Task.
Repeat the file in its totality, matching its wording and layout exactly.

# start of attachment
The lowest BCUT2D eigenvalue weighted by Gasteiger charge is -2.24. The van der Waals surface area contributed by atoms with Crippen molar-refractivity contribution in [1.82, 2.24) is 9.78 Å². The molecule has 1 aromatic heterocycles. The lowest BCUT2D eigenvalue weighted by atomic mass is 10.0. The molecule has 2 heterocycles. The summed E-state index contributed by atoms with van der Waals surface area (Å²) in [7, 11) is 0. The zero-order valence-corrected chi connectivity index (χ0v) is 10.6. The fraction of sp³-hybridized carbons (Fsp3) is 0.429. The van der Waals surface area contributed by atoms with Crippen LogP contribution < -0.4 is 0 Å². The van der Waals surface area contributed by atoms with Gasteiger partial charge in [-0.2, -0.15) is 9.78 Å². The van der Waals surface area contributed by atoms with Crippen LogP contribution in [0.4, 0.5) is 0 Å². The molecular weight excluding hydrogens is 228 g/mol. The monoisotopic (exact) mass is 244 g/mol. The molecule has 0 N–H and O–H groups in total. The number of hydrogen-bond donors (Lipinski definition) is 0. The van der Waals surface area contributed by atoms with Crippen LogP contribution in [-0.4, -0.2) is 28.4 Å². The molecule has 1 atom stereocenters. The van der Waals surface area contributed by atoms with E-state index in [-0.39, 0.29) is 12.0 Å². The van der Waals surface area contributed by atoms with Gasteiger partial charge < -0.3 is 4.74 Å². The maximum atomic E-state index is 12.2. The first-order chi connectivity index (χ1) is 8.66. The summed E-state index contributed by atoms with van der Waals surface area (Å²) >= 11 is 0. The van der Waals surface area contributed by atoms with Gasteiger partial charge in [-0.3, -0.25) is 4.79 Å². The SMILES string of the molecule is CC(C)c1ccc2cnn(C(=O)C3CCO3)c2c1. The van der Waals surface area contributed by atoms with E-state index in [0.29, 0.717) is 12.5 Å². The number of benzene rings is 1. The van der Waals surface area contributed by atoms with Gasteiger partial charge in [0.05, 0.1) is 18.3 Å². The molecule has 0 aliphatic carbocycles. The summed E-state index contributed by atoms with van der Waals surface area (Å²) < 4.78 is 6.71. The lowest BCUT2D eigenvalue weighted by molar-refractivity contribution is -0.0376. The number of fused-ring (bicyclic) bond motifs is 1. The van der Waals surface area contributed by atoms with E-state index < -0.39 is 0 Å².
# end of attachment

The lowest BCUT2D eigenvalue weighted by Gasteiger charge is -2.24. The van der Waals surface area contributed by atoms with Crippen molar-refractivity contribution in [1.82, 2.24) is 9.78 Å². The molecule has 1 aromatic heterocycles. The lowest BCUT2D eigenvalue weighted by atomic mass is 10.0. The molecule has 2 heterocycles. The summed E-state index contributed by atoms with van der Waals surface area (Å²) in [7, 11) is 0. The zero-order valence-corrected chi connectivity index (χ0v) is 10.6. The fraction of sp³-hybridized carbons (Fsp3) is 0.429. The van der Waals surface area contributed by atoms with Crippen LogP contribution < -0.4 is 0 Å². The van der Waals surface area contributed by atoms with Gasteiger partial charge in [-0.2, -0.15) is 9.78 Å². The van der Waals surface area contributed by atoms with Crippen LogP contribution in [0.4, 0.5) is 0 Å². The molecular weight excluding hydrogens is 228 g/mol. The monoisotopic (exact) mass is 244 g/mol. The molecule has 0 N–H and O–H groups in total. The number of hydrogen-bond donors (Lipinski definition) is 0. The van der Waals surface area contributed by atoms with Crippen LogP contribution in [-0.4, -0.2) is 28.4 Å². The molecule has 1 atom stereocenters. The van der Waals surface area contributed by atoms with E-state index in [-0.39, 0.29) is 12.0 Å². The van der Waals surface area contributed by atoms with Gasteiger partial charge < -0.3 is 4.74 Å². The maximum atomic E-state index is 12.2. The first-order chi connectivity index (χ1) is 8.66. The summed E-state index contributed by atoms with van der Waals surface area (Å²) >= 11 is 0. The van der Waals surface area contributed by atoms with Gasteiger partial charge in [-0.3, -0.25) is 4.79 Å². The SMILES string of the molecule is CC(C)c1ccc2cnn(C(=O)C3CCO3)c2c1. The van der Waals surface area contributed by atoms with E-state index in [0.29, 0.717) is 12.5 Å². The number of benzene rings is 1. The van der Waals surface area contributed by atoms with Gasteiger partial charge in [0.05, 0.1) is 18.3 Å². The molecule has 0 aliphatic carbocycles. The summed E-state index contributed by atoms with van der Waals surface area (Å²) < 4.78 is 6.71. The lowest BCUT2D eigenvalue weighted by molar-refractivity contribution is -0.0376. The number of fused-ring (bicyclic) bond motifs is 1. The van der Waals surface area contributed by atoms with E-state index < -0.39 is 0 Å².